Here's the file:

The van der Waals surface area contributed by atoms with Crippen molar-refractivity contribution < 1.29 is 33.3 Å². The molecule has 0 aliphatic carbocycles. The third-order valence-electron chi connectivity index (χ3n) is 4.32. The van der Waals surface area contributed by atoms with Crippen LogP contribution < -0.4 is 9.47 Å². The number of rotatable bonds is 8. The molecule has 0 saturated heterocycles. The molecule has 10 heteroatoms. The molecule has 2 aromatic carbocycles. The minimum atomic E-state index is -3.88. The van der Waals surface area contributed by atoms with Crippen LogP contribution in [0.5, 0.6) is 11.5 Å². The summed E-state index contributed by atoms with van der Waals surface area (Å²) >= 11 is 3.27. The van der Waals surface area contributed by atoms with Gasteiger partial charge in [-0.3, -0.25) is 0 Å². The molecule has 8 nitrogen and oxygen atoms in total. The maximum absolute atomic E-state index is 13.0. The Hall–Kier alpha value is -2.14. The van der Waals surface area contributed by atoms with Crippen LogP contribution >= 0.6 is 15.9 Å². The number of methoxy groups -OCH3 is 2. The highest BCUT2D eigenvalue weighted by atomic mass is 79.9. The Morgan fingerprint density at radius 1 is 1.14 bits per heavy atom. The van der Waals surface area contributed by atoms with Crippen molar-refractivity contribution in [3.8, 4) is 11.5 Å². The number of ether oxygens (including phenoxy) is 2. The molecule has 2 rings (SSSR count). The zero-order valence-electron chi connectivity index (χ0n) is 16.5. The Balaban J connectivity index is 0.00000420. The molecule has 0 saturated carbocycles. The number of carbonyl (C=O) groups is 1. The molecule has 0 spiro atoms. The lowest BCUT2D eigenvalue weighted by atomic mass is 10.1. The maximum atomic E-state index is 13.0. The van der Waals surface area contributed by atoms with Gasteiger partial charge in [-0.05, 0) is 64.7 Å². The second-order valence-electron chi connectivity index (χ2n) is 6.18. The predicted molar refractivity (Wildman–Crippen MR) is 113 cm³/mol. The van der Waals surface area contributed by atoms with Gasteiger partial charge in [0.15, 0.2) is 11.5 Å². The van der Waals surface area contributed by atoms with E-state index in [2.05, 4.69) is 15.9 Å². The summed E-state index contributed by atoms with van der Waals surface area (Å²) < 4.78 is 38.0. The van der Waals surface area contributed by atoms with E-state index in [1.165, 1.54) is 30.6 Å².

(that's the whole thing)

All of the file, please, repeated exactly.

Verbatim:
The van der Waals surface area contributed by atoms with Crippen molar-refractivity contribution < 1.29 is 33.3 Å². The molecule has 0 aliphatic carbocycles. The third-order valence-electron chi connectivity index (χ3n) is 4.32. The van der Waals surface area contributed by atoms with Crippen LogP contribution < -0.4 is 9.47 Å². The number of rotatable bonds is 8. The molecule has 0 saturated heterocycles. The molecule has 10 heteroatoms. The molecule has 2 aromatic carbocycles. The minimum atomic E-state index is -3.88. The van der Waals surface area contributed by atoms with Crippen LogP contribution in [0.5, 0.6) is 11.5 Å². The summed E-state index contributed by atoms with van der Waals surface area (Å²) >= 11 is 3.27. The van der Waals surface area contributed by atoms with Gasteiger partial charge in [-0.3, -0.25) is 0 Å². The molecule has 8 nitrogen and oxygen atoms in total. The maximum absolute atomic E-state index is 13.0. The Hall–Kier alpha value is -2.14. The van der Waals surface area contributed by atoms with Crippen LogP contribution >= 0.6 is 15.9 Å². The number of methoxy groups -OCH3 is 2. The highest BCUT2D eigenvalue weighted by atomic mass is 79.9. The Morgan fingerprint density at radius 1 is 1.14 bits per heavy atom. The van der Waals surface area contributed by atoms with Crippen molar-refractivity contribution in [3.8, 4) is 11.5 Å². The number of ether oxygens (including phenoxy) is 2. The molecule has 2 rings (SSSR count). The zero-order valence-electron chi connectivity index (χ0n) is 16.5. The Balaban J connectivity index is 0.00000420. The molecule has 0 saturated carbocycles. The number of carbonyl (C=O) groups is 1. The molecule has 0 spiro atoms. The lowest BCUT2D eigenvalue weighted by atomic mass is 10.1. The maximum atomic E-state index is 13.0. The van der Waals surface area contributed by atoms with Gasteiger partial charge in [-0.05, 0) is 64.7 Å². The second-order valence-electron chi connectivity index (χ2n) is 6.18. The predicted molar refractivity (Wildman–Crippen MR) is 113 cm³/mol. The van der Waals surface area contributed by atoms with Gasteiger partial charge in [0.15, 0.2) is 11.5 Å². The van der Waals surface area contributed by atoms with E-state index in [2.05, 4.69) is 15.9 Å². The summed E-state index contributed by atoms with van der Waals surface area (Å²) < 4.78 is 38.0. The van der Waals surface area contributed by atoms with E-state index in [1.165, 1.54) is 30.6 Å².